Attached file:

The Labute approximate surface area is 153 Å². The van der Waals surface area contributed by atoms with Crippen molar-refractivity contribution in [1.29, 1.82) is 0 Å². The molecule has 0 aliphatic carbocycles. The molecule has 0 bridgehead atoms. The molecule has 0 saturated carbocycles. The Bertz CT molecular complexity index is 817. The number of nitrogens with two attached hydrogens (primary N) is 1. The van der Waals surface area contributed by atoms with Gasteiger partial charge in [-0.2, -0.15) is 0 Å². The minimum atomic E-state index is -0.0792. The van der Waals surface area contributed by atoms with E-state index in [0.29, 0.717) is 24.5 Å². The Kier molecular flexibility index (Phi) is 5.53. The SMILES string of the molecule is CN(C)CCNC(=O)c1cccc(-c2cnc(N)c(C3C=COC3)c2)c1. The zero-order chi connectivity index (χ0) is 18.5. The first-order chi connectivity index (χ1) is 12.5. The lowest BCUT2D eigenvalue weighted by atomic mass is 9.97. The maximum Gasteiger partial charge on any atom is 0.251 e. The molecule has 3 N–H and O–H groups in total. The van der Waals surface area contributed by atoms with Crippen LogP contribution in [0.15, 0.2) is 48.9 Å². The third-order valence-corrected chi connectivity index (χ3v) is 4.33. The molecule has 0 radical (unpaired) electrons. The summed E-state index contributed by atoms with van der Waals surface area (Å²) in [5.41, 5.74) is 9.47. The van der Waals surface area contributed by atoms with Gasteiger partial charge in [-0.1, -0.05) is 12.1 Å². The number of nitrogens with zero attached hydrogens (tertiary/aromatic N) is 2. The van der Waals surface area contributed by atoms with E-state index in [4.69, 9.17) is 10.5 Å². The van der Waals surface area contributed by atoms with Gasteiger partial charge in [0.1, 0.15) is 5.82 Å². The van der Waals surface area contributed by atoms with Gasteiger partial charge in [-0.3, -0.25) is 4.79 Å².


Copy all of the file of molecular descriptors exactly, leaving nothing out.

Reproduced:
The Labute approximate surface area is 153 Å². The van der Waals surface area contributed by atoms with Crippen molar-refractivity contribution in [1.29, 1.82) is 0 Å². The molecule has 0 aliphatic carbocycles. The molecule has 0 bridgehead atoms. The molecule has 0 saturated carbocycles. The Bertz CT molecular complexity index is 817. The number of nitrogens with two attached hydrogens (primary N) is 1. The van der Waals surface area contributed by atoms with Gasteiger partial charge in [-0.2, -0.15) is 0 Å². The minimum atomic E-state index is -0.0792. The van der Waals surface area contributed by atoms with E-state index in [0.29, 0.717) is 24.5 Å². The Kier molecular flexibility index (Phi) is 5.53. The SMILES string of the molecule is CN(C)CCNC(=O)c1cccc(-c2cnc(N)c(C3C=COC3)c2)c1. The zero-order chi connectivity index (χ0) is 18.5. The first-order chi connectivity index (χ1) is 12.5. The lowest BCUT2D eigenvalue weighted by atomic mass is 9.97. The maximum Gasteiger partial charge on any atom is 0.251 e. The molecule has 3 N–H and O–H groups in total. The van der Waals surface area contributed by atoms with Crippen LogP contribution in [0.15, 0.2) is 48.9 Å². The third-order valence-corrected chi connectivity index (χ3v) is 4.33. The molecule has 0 radical (unpaired) electrons. The summed E-state index contributed by atoms with van der Waals surface area (Å²) in [5.41, 5.74) is 9.47. The van der Waals surface area contributed by atoms with Gasteiger partial charge in [-0.1, -0.05) is 12.1 Å². The number of nitrogens with zero attached hydrogens (tertiary/aromatic N) is 2. The van der Waals surface area contributed by atoms with E-state index in [4.69, 9.17) is 10.5 Å². The van der Waals surface area contributed by atoms with Gasteiger partial charge in [0.1, 0.15) is 5.82 Å². The van der Waals surface area contributed by atoms with Gasteiger partial charge in [-0.3, -0.25) is 4.79 Å².